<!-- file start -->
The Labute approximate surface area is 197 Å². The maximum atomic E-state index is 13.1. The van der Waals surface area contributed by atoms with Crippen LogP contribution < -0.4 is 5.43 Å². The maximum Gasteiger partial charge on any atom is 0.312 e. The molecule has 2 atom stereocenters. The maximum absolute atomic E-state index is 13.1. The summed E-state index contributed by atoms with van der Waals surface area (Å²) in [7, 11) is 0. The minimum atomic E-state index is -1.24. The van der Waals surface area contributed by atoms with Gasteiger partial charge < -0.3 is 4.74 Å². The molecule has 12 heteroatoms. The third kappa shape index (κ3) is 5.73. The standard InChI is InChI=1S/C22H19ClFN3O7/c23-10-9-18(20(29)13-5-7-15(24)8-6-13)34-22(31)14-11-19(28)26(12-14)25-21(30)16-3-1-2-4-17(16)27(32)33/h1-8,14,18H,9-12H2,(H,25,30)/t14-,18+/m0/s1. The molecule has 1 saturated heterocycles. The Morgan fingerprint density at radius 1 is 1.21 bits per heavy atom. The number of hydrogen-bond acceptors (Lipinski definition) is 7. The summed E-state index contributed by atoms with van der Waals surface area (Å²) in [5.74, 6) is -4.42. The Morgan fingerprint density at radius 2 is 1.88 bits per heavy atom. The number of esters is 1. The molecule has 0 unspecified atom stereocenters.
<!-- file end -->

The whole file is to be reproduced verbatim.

The Labute approximate surface area is 197 Å². The maximum atomic E-state index is 13.1. The van der Waals surface area contributed by atoms with Crippen LogP contribution < -0.4 is 5.43 Å². The maximum Gasteiger partial charge on any atom is 0.312 e. The molecule has 2 atom stereocenters. The maximum absolute atomic E-state index is 13.1. The summed E-state index contributed by atoms with van der Waals surface area (Å²) in [7, 11) is 0. The minimum atomic E-state index is -1.24. The van der Waals surface area contributed by atoms with Gasteiger partial charge < -0.3 is 4.74 Å². The molecule has 12 heteroatoms. The third kappa shape index (κ3) is 5.73. The standard InChI is InChI=1S/C22H19ClFN3O7/c23-10-9-18(20(29)13-5-7-15(24)8-6-13)34-22(31)14-11-19(28)26(12-14)25-21(30)16-3-1-2-4-17(16)27(32)33/h1-8,14,18H,9-12H2,(H,25,30)/t14-,18+/m0/s1. The molecule has 1 saturated heterocycles. The Morgan fingerprint density at radius 1 is 1.21 bits per heavy atom. The number of hydrogen-bond acceptors (Lipinski definition) is 7. The summed E-state index contributed by atoms with van der Waals surface area (Å²) in [5.74, 6) is -4.42. The Morgan fingerprint density at radius 2 is 1.88 bits per heavy atom. The number of esters is 1. The molecule has 0 unspecified atom stereocenters.